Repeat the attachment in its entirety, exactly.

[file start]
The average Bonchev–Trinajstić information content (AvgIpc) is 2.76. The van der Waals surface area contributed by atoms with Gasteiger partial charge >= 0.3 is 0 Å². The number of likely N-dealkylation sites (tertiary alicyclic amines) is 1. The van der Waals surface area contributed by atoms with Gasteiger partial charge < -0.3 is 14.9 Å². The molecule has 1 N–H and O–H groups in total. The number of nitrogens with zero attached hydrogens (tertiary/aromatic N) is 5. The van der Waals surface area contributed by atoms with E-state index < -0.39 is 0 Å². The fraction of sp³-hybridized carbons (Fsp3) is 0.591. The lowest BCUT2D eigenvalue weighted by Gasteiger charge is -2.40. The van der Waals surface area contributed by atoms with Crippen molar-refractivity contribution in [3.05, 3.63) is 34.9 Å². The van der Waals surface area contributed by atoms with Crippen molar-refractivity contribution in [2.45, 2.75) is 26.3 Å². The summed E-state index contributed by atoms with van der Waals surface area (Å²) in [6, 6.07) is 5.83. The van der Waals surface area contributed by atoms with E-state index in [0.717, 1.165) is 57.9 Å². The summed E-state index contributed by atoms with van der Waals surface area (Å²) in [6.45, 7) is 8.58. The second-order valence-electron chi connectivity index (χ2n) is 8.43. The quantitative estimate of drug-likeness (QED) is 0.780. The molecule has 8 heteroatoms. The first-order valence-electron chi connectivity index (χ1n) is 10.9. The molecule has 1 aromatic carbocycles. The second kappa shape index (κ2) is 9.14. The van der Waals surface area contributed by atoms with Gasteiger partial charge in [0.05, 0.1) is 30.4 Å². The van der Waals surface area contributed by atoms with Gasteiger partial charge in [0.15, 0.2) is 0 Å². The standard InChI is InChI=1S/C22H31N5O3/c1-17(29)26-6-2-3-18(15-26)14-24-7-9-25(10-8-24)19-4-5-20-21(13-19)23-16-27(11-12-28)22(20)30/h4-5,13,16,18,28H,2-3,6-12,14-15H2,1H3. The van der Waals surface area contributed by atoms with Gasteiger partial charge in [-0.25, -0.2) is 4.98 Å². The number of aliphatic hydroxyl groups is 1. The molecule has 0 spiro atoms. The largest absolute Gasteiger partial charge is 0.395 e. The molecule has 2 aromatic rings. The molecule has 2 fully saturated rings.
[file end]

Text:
The average Bonchev–Trinajstić information content (AvgIpc) is 2.76. The van der Waals surface area contributed by atoms with Gasteiger partial charge >= 0.3 is 0 Å². The number of likely N-dealkylation sites (tertiary alicyclic amines) is 1. The van der Waals surface area contributed by atoms with Gasteiger partial charge < -0.3 is 14.9 Å². The molecule has 1 N–H and O–H groups in total. The number of nitrogens with zero attached hydrogens (tertiary/aromatic N) is 5. The van der Waals surface area contributed by atoms with E-state index < -0.39 is 0 Å². The fraction of sp³-hybridized carbons (Fsp3) is 0.591. The lowest BCUT2D eigenvalue weighted by Gasteiger charge is -2.40. The van der Waals surface area contributed by atoms with Crippen molar-refractivity contribution in [3.05, 3.63) is 34.9 Å². The van der Waals surface area contributed by atoms with Crippen molar-refractivity contribution in [2.45, 2.75) is 26.3 Å². The summed E-state index contributed by atoms with van der Waals surface area (Å²) in [6, 6.07) is 5.83. The van der Waals surface area contributed by atoms with E-state index in [0.717, 1.165) is 57.9 Å². The summed E-state index contributed by atoms with van der Waals surface area (Å²) in [6.45, 7) is 8.58. The second-order valence-electron chi connectivity index (χ2n) is 8.43. The quantitative estimate of drug-likeness (QED) is 0.780. The molecule has 8 heteroatoms. The first-order valence-electron chi connectivity index (χ1n) is 10.9. The molecule has 1 aromatic carbocycles. The second kappa shape index (κ2) is 9.14. The van der Waals surface area contributed by atoms with Gasteiger partial charge in [0.05, 0.1) is 30.4 Å². The van der Waals surface area contributed by atoms with Gasteiger partial charge in [0.15, 0.2) is 0 Å². The standard InChI is InChI=1S/C22H31N5O3/c1-17(29)26-6-2-3-18(15-26)14-24-7-9-25(10-8-24)19-4-5-20-21(13-19)23-16-27(11-12-28)22(20)30/h4-5,13,16,18,28H,2-3,6-12,14-15H2,1H3. The van der Waals surface area contributed by atoms with Gasteiger partial charge in [-0.25, -0.2) is 4.98 Å². The number of aliphatic hydroxyl groups is 1. The molecule has 0 spiro atoms. The largest absolute Gasteiger partial charge is 0.395 e. The molecule has 2 aromatic rings. The molecule has 2 fully saturated rings.